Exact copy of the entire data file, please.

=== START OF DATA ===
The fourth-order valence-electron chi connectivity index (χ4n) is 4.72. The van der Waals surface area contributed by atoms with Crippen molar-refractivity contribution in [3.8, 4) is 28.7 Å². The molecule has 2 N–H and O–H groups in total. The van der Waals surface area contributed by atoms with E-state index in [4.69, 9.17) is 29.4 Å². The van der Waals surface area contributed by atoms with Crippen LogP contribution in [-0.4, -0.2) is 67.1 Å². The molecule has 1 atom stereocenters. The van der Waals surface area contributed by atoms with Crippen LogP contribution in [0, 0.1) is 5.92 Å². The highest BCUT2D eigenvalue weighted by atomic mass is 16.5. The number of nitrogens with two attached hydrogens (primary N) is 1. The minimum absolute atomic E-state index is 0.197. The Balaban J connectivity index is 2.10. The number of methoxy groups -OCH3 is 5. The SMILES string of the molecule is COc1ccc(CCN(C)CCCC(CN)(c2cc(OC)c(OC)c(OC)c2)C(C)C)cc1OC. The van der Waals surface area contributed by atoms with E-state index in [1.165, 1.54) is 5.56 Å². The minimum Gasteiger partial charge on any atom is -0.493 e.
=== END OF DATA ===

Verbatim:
The fourth-order valence-electron chi connectivity index (χ4n) is 4.72. The van der Waals surface area contributed by atoms with Crippen molar-refractivity contribution in [3.8, 4) is 28.7 Å². The molecule has 2 N–H and O–H groups in total. The van der Waals surface area contributed by atoms with E-state index in [4.69, 9.17) is 29.4 Å². The van der Waals surface area contributed by atoms with Crippen LogP contribution in [-0.4, -0.2) is 67.1 Å². The molecule has 1 atom stereocenters. The van der Waals surface area contributed by atoms with Crippen LogP contribution in [0, 0.1) is 5.92 Å². The highest BCUT2D eigenvalue weighted by atomic mass is 16.5. The number of nitrogens with two attached hydrogens (primary N) is 1. The minimum absolute atomic E-state index is 0.197. The Balaban J connectivity index is 2.10. The number of methoxy groups -OCH3 is 5. The SMILES string of the molecule is COc1ccc(CCN(C)CCCC(CN)(c2cc(OC)c(OC)c(OC)c2)C(C)C)cc1OC. The van der Waals surface area contributed by atoms with E-state index in [1.165, 1.54) is 5.56 Å². The minimum Gasteiger partial charge on any atom is -0.493 e.